A Trip to the Moon: Scene 13
The ship, Professor Barbenfouillis and the Selenite fall through the skies earthward.

A Trip to the Moon: Scene 14
Into the sea they tumble. This scene is notable as this was the first use of animation in film and some great super imposing or compositing as this technique is now known and widely used albeit in a digital format.

A Trip to the Moon: Scene 15
The ship sinks into the ocean scaring the sea life. Employing another favourite Méliès technique of filming through an aquarium with an intricately designed canvas in the background. The ship rises to the surface.

A Trip to the Moon: Scene 16
We see a large steamer tow the space ship into a moon lit port.

A Trip to the Moon: Scene 17
We see a huge street parade where a procession are passing, first a band then the space ship is pulled along emblazoned with a Star Film Paris graphic (film makers of the period often personalized their films to combat piracy) as the gathered crowds are cheering our returned heroes. The crews are presented to the president and each receives a large Order of the Moon medal while the gathered crowds cheer them. Finally the bound feral Selenite is brought out.

A Trip to the Moon: Scene 18
The final scene takes place in what seems to be the town square as the cast gathers in formation around a large monument of Professor Barbenfouillis and his closed umbrella with the defeated Moon underfoot. This image seems to have inspired Walt Disney’s look for Mickey Mouse as The Sorcerer's Apprentice in the 1940 film Fantasia. In the closing bit of A Trip to the Moon the cast are seen dancing around the monument.

A Trip to the Moon - Le voyage dans la lune (1902)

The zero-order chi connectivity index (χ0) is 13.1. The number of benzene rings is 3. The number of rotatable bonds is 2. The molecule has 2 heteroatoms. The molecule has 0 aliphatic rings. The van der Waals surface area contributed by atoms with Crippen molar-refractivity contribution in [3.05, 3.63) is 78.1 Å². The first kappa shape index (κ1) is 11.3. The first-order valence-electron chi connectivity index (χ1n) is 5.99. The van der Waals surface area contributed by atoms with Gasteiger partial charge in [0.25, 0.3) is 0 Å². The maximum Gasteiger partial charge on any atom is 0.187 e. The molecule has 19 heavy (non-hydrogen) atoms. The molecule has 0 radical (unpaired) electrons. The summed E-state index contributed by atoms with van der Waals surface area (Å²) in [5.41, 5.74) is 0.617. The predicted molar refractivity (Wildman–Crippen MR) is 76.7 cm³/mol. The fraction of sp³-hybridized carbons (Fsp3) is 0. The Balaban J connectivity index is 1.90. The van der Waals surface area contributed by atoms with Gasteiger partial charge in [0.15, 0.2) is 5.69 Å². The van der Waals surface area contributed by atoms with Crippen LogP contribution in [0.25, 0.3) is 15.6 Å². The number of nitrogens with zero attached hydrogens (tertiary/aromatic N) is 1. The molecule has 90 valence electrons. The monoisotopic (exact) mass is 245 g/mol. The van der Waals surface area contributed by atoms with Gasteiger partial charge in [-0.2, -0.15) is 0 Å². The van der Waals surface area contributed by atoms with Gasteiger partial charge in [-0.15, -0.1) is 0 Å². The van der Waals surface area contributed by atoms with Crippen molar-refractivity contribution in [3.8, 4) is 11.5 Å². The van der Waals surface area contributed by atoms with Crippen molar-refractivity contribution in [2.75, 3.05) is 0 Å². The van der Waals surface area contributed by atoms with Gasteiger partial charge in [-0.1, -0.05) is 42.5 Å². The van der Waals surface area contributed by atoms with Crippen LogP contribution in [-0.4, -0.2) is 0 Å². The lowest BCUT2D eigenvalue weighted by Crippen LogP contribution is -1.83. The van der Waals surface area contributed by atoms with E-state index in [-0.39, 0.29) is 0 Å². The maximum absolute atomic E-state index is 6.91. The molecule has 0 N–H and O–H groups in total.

A group of astronomers go on an expedition to the moon.

Director: Georges Méliès
Writers- Georges Méliès, Jules Verne, H.G. Wells
Georges Melies: Professor Barbenfouillis
Victor André: Luna (face)
Bleuette Bernon: Girl on the Moon
Brunnet: Astronomer
Depierre: Astronomer
Farjaux: Astronomer
Kelm: Astronomer
Georges Melies: Professor Barbenfouillis
Jeanne d'Alcy
Henri Delannoy: Captain
Dancers of the Ballet of the Châtelet
Acrobats at the Folies-Bergere: Selenites

Thoughts on the restored Georges Méliès A Trip to the Moon
I was mesmerized by Georges Méliès' A Trip to the Moon. It is hard to believe that he could create such magic over a century ago and it is very clear that many of the techniques he used are still working today albe they transposed to computers.

Thankfully the restored version does not look like a polished modern day production some damage to the film is occasionally noticeable, which I saw as a medal of heritage.

In terms of story - again not much has changed; men go on a journey encounter obstacles and strange life and try get back home. The story was not original in Méliès’ day – he borrowed heavily from H.G. Wells and Jules Verne and still serves as the foundation for much of today’s Science Fiction.

AIR’s original soundtrack was a bit of a surprise. I felt it to be overpowering at times. I guess my expectations were running to AIR creating an easy listening ambient background sound, something they excel at.

In the discussion afterwards it became apparent that AIR’s choice was controversial - but once I understood their rational it made a lot of sense and I couldn’t wait to see it again.

AIR explained that after much thought they decided that there original soundtrack would be more in line with the spirit of Georges Méliès and wanted to give the soundtrack a hand made feel, like something Georges Méliès would have created in his workshop rather than a modern polished production - in fact, a mixer smoothed out the soundtrack in post production but AIR decided against using the finished version and went back to their handmade version.

Hopefully the restored version will be released in high definition with lots of background extras on Georges Méliès and his Star Films productions. I will hopefully have a full transcript of AIR’s post screening QA up soon.

For more info:

Technicolor Foundation for Cinema Heritage:
Groupama Gan Foundation for Cinema :
Ciné Lumière:

The Establishing Shot: UK Premiere Georges Méliès restored A Trip to the Moon with AIR in attendance